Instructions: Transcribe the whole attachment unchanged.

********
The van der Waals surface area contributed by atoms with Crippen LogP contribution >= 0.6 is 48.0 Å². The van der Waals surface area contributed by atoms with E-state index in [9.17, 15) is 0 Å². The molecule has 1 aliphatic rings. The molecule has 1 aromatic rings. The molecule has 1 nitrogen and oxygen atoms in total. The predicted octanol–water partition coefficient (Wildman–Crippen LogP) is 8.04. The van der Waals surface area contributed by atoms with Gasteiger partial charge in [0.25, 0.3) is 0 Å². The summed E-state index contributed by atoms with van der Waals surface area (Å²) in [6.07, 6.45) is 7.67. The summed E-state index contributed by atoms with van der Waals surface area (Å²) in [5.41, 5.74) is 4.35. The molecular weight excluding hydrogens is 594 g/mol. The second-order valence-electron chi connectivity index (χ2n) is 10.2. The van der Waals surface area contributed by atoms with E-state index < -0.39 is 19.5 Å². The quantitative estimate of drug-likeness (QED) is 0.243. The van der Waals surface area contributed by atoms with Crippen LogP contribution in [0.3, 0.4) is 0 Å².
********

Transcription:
The van der Waals surface area contributed by atoms with Crippen LogP contribution >= 0.6 is 48.0 Å². The van der Waals surface area contributed by atoms with E-state index in [9.17, 15) is 0 Å². The molecule has 1 aliphatic rings. The molecule has 1 aromatic rings. The molecule has 1 nitrogen and oxygen atoms in total. The predicted octanol–water partition coefficient (Wildman–Crippen LogP) is 8.04. The van der Waals surface area contributed by atoms with Gasteiger partial charge in [0.25, 0.3) is 0 Å². The summed E-state index contributed by atoms with van der Waals surface area (Å²) in [6.07, 6.45) is 7.67. The summed E-state index contributed by atoms with van der Waals surface area (Å²) in [5.41, 5.74) is 4.35. The molecular weight excluding hydrogens is 594 g/mol. The second-order valence-electron chi connectivity index (χ2n) is 10.2. The van der Waals surface area contributed by atoms with E-state index < -0.39 is 19.5 Å². The quantitative estimate of drug-likeness (QED) is 0.243. The van der Waals surface area contributed by atoms with Crippen LogP contribution in [0.3, 0.4) is 0 Å².